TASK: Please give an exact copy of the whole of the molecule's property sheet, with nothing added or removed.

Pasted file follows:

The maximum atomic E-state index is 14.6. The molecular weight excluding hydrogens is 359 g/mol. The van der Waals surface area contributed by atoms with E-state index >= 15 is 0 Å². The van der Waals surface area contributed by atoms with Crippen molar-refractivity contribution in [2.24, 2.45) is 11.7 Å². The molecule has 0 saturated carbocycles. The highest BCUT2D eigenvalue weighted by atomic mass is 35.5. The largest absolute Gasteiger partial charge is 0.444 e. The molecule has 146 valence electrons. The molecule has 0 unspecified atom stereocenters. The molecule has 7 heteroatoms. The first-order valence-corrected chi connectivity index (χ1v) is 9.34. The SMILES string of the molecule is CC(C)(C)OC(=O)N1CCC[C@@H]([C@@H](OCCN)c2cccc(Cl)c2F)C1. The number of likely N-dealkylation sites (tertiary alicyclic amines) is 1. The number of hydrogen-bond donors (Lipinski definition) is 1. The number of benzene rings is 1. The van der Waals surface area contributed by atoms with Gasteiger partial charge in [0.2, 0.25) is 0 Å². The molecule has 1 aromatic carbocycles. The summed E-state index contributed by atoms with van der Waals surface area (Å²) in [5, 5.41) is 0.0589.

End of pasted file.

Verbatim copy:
The maximum atomic E-state index is 14.6. The molecular weight excluding hydrogens is 359 g/mol. The van der Waals surface area contributed by atoms with E-state index >= 15 is 0 Å². The van der Waals surface area contributed by atoms with Crippen molar-refractivity contribution in [2.24, 2.45) is 11.7 Å². The molecule has 0 saturated carbocycles. The highest BCUT2D eigenvalue weighted by atomic mass is 35.5. The largest absolute Gasteiger partial charge is 0.444 e. The molecule has 146 valence electrons. The molecule has 0 unspecified atom stereocenters. The molecule has 7 heteroatoms. The first-order valence-corrected chi connectivity index (χ1v) is 9.34. The SMILES string of the molecule is CC(C)(C)OC(=O)N1CCC[C@@H]([C@@H](OCCN)c2cccc(Cl)c2F)C1. The number of likely N-dealkylation sites (tertiary alicyclic amines) is 1. The number of hydrogen-bond donors (Lipinski definition) is 1. The number of benzene rings is 1. The van der Waals surface area contributed by atoms with Gasteiger partial charge in [0.2, 0.25) is 0 Å². The molecule has 1 aromatic carbocycles. The summed E-state index contributed by atoms with van der Waals surface area (Å²) in [5, 5.41) is 0.0589.